Sunday, August 22, 2010

why cycle chic is important, part 2

Subtitled: Why cycle chic was (is) important to me.

I've never been known for being extraordinary stylish nor fashionably adventurous. It was a combination of laziness and resentment at being told (by those fuzzy blobs of "our culture" and "the fashion industry") what I should wear. It's part of my character to reject "shoulds" that I'm unable to justify via my own logic. For example: At the end of grade 2, when they gave every single child an award for something, they gave me the "Different Drummer" award. Compliment? For years, I wasn't so sure. Now, at least, it makes sense.

My wardrobe was functional clothing and sensible shoes. When I started working downtown and the standards rose, I headed in the direction of the masculine: dress pants, collared dress shirts, vests, etc. A uniform of sorts. Outside of work, I was almost exclusively a jeans and t-shirts kind of girl. Anything more was tedious and impractical.

Enter cycle chic.

Um, you can look like that? On a bicycle? You can transport yourself around your city, avoiding cars (polluting, overkill for 1 person), walking (takes forever and requires sensible shoes), and public transit (stuffy, crowded, and requires 50 extra layers for use while waiting at bus stops) while looking gorgeous and wearing stunning heels? Really?

It redefined the possible.

1. I can cover half the city on a bicycle wearing heels that I could barely walk in for 15 minutes.
2. I can leave the extra layers at home, stop waiting around, and simply ride whatever speed brings my temperature up to an appropriate level.
3. Now that footwear is "anything goes", I'm not limited to dressing to match my sensible but boring loafers.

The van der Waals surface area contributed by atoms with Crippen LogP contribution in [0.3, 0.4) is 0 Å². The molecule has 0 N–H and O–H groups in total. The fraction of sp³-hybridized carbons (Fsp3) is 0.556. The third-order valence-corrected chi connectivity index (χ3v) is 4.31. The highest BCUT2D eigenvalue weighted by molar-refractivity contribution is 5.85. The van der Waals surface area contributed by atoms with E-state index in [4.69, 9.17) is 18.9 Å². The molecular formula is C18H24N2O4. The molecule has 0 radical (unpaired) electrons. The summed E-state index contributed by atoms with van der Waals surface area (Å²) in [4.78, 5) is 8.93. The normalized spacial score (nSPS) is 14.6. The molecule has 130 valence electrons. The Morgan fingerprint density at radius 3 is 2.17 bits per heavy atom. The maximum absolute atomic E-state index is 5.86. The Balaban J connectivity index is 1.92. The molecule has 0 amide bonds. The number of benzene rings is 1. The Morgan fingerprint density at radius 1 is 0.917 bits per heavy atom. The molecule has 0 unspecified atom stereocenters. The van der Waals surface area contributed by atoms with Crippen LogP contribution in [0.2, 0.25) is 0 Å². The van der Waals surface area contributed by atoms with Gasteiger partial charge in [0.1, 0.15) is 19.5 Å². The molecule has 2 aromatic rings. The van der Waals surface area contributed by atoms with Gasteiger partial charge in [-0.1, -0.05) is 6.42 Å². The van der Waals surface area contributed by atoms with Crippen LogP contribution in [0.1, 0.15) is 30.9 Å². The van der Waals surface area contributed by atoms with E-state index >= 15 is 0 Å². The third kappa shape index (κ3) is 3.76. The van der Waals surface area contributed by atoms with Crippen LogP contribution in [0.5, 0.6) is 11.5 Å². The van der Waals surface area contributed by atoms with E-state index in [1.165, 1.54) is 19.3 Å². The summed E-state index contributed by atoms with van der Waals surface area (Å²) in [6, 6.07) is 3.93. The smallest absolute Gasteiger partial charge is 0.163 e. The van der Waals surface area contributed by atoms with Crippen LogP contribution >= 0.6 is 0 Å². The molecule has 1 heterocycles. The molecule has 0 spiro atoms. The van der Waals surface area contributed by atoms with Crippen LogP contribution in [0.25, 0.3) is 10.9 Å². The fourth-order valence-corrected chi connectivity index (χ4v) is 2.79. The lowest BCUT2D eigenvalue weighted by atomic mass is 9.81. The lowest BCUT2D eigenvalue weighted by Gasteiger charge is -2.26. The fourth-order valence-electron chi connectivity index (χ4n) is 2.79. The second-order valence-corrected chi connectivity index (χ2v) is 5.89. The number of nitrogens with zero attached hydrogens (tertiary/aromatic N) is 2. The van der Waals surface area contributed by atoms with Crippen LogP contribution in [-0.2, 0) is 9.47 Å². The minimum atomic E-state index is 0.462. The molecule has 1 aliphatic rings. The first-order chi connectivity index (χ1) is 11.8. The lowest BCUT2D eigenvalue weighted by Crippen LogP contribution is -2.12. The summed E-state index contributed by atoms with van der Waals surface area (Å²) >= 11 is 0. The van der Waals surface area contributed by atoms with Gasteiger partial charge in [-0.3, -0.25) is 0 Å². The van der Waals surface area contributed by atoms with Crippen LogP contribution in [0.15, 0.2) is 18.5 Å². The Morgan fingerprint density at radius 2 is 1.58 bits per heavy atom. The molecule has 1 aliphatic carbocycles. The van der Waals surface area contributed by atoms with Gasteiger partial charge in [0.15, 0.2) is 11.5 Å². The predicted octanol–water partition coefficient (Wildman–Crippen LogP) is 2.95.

To reiterate a point: it was the shoes that sparked the change, really.

As I started to take in day after day of Copenhagen Cycle Chic and Girls and Bicycles and 416 Cycle Style (I think those were my first 3 cycle blogs) my interest in fashion bloomed and my definition widened. It's not about being a slave to the magazines at all, but making an effort -- and a choice -- to present yourself in a way that feels right to you. I'm a very visual person but had been stifling it, and my creativity and personal preferences, too.

It doesn't hurt that dressing up on a bike goes against a common "shouldn't" for many people which automatically feeds into my desire to poke holes in illogical "shoulds" and "shouldn'ts".

So I'm exploring and learning and enjoying and experimenting and growing -- both on and off bicycles -- all thanks to a catchy label and an idea that is spreading and gaining momentum mostly thanks to the sharing and distance-minimizing of the internet.

Cycle Chic, you changed my world. How powerful is that?


  1. Hello Mandy,

    I really appreciate that you read the blog and visit from time to time, the internet really has made it easier to have global neighbors and friends. Cycle chic has been a big part of growth within the past two year as it has fed my need for creativity and passion for the new, old and unexplored.
    I wish you wonderful adventures on and off your bicycle.

    Keep in touch.

  2. Thanks 'Xander, what you say is so true. Somehow people and bicycles (and people ON bicycles and WITH bicycles) just have a visual quality that is inspiring.